Rice-Eccles Stadium in Salt Lake City has cultivated a modest reputation in recent years as a venue where opponents’ dreams are shattered: Stanford’s national title hopes in 2013, USC’s pursuit of a conference championship in 2014, blue-blood Michigan in its debut with Jim Harbaugh in 2015.
No. 10-ranked Washington (1-1) avoided a similar fate on its road to the College Football Playoff in 2016, and the Huskies again seek to leave its matchup against Utah on Saturday unscathed.
Their last visit to Utah ended in a 31-24 Washington victory, sealed when the Huskies’ defense made a fourth-down stop at their own 26-yard line. The trip marked Washington’s first to Rice-Eccels under coach Chris Petersen, who left with an appreciation for the rowdy atmosphere.
“It’s as good as anywhere we’ve been. It’s how college football should be,” Petersen said. “It’ll be a packed house. Those night games – any time you’re on the road in a night game and a packed stadium, it’s a really energized environment.”
The arrival of a top 10 opponent should only serve to further energize the home crowd, as Utah (2-0) — the first team out of the Associated Press Top 25 in Others Receiving Votes this week — aim to put a signature win on its resume.
The Utes played Washington close each of the past two seasons, but followed up the seven-point loss in 2016 with an even more competitive defeat last November in Seattle.
Utah led the 2017 meeting by a touchdown with less than two minutes remaining. A Myles Gaskin touchdown run, a quick Utes punt and pair of long Jake Browning pass completions after an aggressive Utah timeout set up Washington’s game-winning, last-second field goal in the Huskies’ 33-30 victory.
“We’ve got to find a way to get over that hump,” said Utah coach Kyle Whittingham, adding that doing so is a challenge. “They’re a heck of a football team. You look at them on tape, and they don’t have any weaknesses.”
Whittingham is the second opposing coach in as many weeks to invoke the phrase “don’t have any weaknesses,” echoing the sentiment that made Washington a common preseason pick to return to the College Football Playoff.
However, through two games – including a tight, Week 1 loss to Auburn – Washington is aiming to strengthen its offense.
Red-zone misfires against Auburn cost the Huskies in a game where the defense shined. They returned home last week to put up 45 points against North Dakota, but Browning threw a pair of interceptions in the blowout win.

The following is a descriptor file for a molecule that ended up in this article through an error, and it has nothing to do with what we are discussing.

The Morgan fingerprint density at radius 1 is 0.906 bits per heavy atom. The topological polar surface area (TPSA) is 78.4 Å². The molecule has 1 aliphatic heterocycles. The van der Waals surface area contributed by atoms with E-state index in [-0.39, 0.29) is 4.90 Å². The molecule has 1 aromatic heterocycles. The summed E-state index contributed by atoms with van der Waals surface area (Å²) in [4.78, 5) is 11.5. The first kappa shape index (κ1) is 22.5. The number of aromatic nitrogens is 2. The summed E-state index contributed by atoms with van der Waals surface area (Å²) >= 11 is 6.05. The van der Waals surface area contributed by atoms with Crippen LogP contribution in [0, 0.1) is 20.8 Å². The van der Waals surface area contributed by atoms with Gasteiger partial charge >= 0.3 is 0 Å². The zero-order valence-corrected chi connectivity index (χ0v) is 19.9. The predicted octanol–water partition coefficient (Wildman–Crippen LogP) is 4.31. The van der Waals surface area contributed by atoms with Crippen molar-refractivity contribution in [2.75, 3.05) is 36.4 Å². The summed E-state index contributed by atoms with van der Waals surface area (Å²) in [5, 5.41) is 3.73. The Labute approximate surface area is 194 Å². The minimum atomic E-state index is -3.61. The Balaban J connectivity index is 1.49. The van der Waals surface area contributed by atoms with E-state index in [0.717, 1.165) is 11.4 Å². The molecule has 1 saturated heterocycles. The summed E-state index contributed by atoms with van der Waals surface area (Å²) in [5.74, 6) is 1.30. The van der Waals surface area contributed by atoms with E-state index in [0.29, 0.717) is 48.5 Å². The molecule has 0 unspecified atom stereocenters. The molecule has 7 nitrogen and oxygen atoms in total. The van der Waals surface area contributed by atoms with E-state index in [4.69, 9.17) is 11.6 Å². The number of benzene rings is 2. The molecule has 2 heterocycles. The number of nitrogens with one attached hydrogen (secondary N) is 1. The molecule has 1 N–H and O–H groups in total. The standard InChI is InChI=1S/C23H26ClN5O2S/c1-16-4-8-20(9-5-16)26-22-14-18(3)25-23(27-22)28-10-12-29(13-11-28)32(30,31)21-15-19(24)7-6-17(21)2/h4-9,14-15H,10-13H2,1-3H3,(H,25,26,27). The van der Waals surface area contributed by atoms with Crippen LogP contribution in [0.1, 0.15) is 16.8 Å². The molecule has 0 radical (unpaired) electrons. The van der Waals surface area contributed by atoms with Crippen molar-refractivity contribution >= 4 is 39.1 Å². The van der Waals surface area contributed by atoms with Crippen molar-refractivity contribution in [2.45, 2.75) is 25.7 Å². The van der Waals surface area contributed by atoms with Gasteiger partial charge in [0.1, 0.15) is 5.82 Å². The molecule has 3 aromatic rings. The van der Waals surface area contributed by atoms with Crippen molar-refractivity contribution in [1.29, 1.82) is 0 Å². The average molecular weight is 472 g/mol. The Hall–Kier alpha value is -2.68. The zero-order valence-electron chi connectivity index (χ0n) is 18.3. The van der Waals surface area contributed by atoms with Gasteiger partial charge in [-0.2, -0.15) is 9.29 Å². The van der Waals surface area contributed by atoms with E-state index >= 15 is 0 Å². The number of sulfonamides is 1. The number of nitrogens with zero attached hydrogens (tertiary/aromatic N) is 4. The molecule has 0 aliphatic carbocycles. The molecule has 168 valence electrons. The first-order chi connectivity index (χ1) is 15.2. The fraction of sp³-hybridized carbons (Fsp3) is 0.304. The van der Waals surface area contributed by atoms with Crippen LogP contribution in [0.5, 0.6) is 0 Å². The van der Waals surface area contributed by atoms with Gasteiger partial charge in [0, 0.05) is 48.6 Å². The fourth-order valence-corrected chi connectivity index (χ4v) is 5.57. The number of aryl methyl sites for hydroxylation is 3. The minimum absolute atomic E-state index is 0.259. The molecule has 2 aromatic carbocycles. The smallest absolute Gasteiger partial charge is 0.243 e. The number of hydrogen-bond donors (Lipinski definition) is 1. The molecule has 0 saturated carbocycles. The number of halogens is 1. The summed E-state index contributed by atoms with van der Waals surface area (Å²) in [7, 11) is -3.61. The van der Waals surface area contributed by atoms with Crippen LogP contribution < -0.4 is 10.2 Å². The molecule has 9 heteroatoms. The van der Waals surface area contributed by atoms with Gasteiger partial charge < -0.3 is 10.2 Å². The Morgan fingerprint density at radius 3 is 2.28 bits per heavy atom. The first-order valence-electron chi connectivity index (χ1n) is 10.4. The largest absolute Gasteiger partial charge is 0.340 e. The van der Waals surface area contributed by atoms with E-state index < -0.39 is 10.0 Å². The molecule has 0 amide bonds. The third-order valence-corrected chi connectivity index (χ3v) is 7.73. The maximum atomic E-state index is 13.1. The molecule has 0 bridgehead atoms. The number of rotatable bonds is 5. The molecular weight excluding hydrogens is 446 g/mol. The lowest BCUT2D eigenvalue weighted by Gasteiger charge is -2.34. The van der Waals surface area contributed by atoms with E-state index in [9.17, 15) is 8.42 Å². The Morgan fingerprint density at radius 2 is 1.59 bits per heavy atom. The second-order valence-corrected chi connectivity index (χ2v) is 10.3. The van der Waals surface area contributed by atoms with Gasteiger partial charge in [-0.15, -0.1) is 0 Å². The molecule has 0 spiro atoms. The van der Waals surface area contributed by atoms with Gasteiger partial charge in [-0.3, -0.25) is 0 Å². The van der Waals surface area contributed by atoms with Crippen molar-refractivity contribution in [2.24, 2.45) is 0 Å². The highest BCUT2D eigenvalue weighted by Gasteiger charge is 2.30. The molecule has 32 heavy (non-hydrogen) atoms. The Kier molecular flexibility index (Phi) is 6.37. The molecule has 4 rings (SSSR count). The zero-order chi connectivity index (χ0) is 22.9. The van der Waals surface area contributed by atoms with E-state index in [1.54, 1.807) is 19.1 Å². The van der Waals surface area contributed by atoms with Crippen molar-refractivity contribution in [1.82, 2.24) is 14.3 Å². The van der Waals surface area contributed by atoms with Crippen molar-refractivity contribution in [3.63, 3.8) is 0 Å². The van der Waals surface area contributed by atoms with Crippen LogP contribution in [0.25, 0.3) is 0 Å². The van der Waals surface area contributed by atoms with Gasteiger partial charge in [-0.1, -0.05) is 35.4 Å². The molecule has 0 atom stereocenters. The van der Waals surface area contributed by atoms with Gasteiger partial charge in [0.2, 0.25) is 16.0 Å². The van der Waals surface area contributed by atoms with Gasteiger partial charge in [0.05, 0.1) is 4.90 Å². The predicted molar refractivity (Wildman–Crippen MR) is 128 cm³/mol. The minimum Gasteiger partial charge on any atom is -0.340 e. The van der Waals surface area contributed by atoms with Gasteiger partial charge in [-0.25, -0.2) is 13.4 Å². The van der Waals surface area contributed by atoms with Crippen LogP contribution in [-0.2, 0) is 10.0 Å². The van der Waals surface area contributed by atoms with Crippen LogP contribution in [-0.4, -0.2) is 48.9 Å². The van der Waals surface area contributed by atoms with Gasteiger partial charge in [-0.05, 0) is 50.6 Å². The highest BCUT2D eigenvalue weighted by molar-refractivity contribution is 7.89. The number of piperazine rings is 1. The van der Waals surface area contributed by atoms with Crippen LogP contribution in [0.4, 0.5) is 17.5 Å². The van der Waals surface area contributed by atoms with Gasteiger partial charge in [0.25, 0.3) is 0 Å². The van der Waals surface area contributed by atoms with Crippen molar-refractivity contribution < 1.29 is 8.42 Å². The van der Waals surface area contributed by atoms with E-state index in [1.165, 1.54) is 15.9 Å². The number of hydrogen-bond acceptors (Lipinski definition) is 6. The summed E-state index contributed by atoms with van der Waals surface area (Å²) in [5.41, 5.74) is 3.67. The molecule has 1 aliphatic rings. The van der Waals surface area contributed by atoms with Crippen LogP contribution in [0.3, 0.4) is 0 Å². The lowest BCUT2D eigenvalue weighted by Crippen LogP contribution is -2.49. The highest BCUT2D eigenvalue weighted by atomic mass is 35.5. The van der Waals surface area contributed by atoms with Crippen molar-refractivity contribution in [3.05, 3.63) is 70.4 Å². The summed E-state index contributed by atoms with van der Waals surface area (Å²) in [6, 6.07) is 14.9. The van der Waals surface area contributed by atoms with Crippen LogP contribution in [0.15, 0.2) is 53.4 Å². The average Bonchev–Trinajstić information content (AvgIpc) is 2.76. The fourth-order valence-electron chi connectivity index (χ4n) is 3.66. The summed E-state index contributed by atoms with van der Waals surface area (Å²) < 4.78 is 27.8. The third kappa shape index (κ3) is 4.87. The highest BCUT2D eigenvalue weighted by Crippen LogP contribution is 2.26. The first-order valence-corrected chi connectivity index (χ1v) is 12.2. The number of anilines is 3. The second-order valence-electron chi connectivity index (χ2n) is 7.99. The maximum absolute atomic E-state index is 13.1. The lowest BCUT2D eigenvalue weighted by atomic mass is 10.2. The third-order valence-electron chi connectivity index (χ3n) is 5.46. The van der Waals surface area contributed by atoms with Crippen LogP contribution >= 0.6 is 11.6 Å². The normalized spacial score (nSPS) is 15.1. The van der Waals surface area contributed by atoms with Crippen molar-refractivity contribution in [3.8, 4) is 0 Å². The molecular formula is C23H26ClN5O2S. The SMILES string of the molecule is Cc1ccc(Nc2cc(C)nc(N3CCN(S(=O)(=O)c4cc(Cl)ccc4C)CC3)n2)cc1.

“I don’t feel like we dominated at any point,” Browning said in the postgame press conference. “We have a standard of play and we didn’t play to it. I don’t feel like I played to my standard.”
With an end-of-game interception against Auburn, and the two against North Dakota, Browning enters Saturday’s Pac-12 Conference opener with as many picks thrown this season as touchdowns.
Meanwhile, Utah is coming off a win in which its typically stout defense sealed the victory on an interception.
Linebacker Chase Hansen’s 40-yard pick-six elevated Utah past Northern Illinois 17-6, despite the Utes’ own struggles to maintain rhythm offensively. Running back Zack Moss scored Utah’s only offensive touchdown, and quarterback Tyler Huntley threw for 286 yards without an interception. But five possessions in Northern Illinois territory producing zero points looms as a concern.
“We’ve had a hard time getting on track,” Whittingham said. “We’re not very efficient; didn’t finish drives … The name of the game is scoring points. If you don’t put the ball in the end zone, you’re going to struggle.”
Finishing offensive possessions is a common thread. Washington’s 41.7 touchdown percentage on red-zone opportunities ranks the Huskies No. 115 in the nation.
On Saturday, a sea of black in the Rice-Eccles stands will do its part to vex Washington when it’s in the red zone. A black-out of the stadium is planned to set the theme for the nighttime kick and upset bid.
The memories of a hard-fought win at Utah two years ago may have faded for the Huskies, but opening 2018 in hostile conditions against Auburn offers some familiarity for what awaits.
“It’s probably better we were in that loud environment, (against) a real physical opponent,” Petersen said.